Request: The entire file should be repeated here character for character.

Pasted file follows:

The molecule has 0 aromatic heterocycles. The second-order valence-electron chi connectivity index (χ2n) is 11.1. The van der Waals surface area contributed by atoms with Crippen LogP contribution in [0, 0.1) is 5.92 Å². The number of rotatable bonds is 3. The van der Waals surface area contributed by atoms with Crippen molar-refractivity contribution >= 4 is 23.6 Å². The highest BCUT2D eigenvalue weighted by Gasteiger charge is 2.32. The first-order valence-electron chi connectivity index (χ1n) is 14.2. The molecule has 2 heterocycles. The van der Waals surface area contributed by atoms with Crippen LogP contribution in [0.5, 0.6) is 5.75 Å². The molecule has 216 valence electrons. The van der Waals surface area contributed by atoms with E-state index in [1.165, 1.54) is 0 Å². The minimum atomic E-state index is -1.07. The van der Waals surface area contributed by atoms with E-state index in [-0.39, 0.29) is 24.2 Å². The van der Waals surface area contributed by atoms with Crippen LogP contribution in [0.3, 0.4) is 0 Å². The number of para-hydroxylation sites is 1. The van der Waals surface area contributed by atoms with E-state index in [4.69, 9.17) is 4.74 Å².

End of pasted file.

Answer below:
The molecule has 0 aromatic heterocycles. The second-order valence-electron chi connectivity index (χ2n) is 11.1. The van der Waals surface area contributed by atoms with Crippen LogP contribution in [0, 0.1) is 5.92 Å². The number of rotatable bonds is 3. The van der Waals surface area contributed by atoms with Crippen molar-refractivity contribution >= 4 is 23.6 Å². The highest BCUT2D eigenvalue weighted by Gasteiger charge is 2.32. The first-order valence-electron chi connectivity index (χ1n) is 14.2. The molecule has 2 heterocycles. The van der Waals surface area contributed by atoms with Crippen LogP contribution in [0.5, 0.6) is 5.75 Å². The molecule has 216 valence electrons. The van der Waals surface area contributed by atoms with E-state index in [1.165, 1.54) is 0 Å². The minimum atomic E-state index is -1.07. The van der Waals surface area contributed by atoms with E-state index in [-0.39, 0.29) is 24.2 Å². The van der Waals surface area contributed by atoms with Crippen LogP contribution in [0.3, 0.4) is 0 Å². The number of para-hydroxylation sites is 1. The van der Waals surface area contributed by atoms with E-state index in [4.69, 9.17) is 4.74 Å².